As cities become greener, develop sustainability plans, or plan for climate impacts, they are not necessarily becoming more equitable and inclusive. This research line examines the extent to which urban plans and policy decisions contribute to more just, resilient, healthy, and sustainable cities, and how community groups in distressed neighborhoods contest the existence, creation, or exacerbation of environmental inequities as a result of urban (re)development processes and policies. Researchers pay particular attention to the strategies and organizing actions developed by people of color and low-income residents to make their city more environmentally-resilient, reduce its carbon-impact, and transform their neighborhoods into more livable -- and also affordable -- urban environments.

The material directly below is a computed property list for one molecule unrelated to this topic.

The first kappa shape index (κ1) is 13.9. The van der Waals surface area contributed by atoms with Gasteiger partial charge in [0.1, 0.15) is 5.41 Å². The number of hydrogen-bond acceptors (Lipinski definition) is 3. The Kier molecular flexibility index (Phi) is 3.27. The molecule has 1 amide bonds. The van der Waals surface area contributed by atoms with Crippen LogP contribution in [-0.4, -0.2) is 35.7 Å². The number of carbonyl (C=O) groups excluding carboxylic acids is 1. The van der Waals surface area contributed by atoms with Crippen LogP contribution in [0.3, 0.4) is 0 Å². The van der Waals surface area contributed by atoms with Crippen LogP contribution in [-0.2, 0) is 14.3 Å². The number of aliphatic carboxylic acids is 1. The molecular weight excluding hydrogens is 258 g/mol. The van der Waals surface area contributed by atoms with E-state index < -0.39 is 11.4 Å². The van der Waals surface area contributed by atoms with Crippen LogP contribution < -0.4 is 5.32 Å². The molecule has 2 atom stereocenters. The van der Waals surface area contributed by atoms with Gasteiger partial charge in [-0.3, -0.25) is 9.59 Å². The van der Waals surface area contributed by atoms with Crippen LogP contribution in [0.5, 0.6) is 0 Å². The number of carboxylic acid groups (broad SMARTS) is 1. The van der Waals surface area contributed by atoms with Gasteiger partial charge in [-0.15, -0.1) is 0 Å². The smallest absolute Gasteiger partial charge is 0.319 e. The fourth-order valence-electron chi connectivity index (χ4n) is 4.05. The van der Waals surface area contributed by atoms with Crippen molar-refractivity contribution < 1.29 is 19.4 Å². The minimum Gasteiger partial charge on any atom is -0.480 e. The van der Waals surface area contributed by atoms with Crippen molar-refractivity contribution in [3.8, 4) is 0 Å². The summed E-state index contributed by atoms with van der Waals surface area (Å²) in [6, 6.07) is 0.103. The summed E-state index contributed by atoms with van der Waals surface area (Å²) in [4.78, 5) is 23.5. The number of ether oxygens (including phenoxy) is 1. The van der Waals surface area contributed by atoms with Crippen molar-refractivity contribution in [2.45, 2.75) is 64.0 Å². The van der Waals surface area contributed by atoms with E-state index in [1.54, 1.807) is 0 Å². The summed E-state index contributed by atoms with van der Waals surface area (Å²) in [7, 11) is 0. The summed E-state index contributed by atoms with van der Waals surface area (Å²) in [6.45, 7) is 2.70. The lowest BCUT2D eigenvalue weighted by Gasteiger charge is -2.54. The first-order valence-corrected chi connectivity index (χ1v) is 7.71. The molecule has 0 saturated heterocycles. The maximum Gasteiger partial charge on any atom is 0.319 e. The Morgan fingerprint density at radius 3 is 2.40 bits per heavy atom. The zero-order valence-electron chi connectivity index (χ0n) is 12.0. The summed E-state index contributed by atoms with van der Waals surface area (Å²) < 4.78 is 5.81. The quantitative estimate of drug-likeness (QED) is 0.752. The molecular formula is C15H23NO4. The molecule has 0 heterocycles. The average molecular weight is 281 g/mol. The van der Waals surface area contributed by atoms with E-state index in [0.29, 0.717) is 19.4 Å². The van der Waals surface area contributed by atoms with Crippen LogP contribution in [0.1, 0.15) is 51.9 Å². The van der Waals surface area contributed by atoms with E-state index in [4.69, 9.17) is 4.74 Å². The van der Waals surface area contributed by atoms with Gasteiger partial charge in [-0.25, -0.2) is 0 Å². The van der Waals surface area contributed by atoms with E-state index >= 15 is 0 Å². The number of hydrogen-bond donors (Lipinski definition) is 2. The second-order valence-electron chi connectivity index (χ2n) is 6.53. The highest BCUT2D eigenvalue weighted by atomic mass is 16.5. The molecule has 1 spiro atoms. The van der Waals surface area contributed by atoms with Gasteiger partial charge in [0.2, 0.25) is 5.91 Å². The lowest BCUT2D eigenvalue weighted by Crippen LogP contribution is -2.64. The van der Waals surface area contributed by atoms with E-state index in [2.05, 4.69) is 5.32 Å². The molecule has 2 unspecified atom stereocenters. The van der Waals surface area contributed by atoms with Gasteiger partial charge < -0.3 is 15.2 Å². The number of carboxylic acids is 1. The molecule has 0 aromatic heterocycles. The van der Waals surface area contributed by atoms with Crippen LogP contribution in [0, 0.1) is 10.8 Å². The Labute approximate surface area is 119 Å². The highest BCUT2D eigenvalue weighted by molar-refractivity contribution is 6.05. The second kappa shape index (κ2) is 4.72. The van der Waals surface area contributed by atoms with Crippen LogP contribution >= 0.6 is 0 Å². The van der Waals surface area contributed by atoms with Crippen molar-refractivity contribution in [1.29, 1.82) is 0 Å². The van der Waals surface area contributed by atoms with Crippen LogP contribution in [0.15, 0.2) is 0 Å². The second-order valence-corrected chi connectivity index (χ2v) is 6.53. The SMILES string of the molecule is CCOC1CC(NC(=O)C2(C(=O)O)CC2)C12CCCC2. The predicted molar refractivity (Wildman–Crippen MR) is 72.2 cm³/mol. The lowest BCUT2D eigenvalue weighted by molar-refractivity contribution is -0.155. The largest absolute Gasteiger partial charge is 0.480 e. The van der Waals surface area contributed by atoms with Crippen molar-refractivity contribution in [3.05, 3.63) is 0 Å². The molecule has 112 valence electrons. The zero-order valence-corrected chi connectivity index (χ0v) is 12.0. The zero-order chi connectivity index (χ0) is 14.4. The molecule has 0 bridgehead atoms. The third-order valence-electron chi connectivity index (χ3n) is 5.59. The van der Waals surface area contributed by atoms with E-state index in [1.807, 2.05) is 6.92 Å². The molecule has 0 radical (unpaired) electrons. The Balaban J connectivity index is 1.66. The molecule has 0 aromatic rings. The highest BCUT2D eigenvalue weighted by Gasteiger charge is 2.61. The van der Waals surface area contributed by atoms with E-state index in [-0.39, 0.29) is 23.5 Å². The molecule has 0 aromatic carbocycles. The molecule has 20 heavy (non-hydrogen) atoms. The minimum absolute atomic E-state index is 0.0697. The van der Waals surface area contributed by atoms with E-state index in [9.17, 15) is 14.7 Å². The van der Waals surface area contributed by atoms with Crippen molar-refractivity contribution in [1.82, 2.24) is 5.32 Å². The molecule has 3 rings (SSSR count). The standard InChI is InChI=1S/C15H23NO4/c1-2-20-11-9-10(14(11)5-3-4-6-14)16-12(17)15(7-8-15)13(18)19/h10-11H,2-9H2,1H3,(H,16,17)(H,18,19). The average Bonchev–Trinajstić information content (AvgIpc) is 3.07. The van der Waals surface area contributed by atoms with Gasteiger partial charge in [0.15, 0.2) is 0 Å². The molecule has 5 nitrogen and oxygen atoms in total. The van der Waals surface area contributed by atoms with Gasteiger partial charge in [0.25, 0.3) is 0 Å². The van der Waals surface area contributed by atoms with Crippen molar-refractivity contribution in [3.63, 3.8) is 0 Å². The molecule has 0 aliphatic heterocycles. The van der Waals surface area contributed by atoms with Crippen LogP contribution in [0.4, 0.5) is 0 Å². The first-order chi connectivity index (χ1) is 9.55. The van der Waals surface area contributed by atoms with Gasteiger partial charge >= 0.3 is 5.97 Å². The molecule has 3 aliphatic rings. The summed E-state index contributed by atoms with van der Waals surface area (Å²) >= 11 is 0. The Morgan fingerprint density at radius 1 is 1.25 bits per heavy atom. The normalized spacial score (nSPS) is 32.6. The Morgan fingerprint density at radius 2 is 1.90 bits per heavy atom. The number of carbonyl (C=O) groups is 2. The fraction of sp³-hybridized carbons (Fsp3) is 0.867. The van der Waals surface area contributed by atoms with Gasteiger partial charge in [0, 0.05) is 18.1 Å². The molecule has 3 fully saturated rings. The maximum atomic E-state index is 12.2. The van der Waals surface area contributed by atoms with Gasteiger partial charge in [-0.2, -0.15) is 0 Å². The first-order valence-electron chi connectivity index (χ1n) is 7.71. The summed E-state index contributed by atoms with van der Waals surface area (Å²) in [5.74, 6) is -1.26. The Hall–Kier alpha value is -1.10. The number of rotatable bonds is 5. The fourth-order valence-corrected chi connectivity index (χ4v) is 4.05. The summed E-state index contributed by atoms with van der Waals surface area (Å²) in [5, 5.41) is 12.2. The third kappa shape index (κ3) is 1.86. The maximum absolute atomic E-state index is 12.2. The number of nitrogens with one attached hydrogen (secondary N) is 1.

The team's empirical studies take on a multi-method approach, combining spatial, quantitative, and qualitative research. They examine urban change and (re)development in cities both in the global North and South. Researchers in the Cities and Environmental Justice line have training in urban studies and planning, geography, sociology, policy and political science, economics, and public health. They engage in collaborative researchers with colleagues in Spain, the UK, Germany, Finland, Italy, the United States, Canada, Colombia, Ecuador, South Africa, India, and Australia.
From June 2016 on, this research line will continue to be developed under the Barcelona Lab for Environmental Justice and Sustainability umbrella. It will welcome one new Master's student, four PhD students, two Postdoctoral Fellows, and a Research Scientist.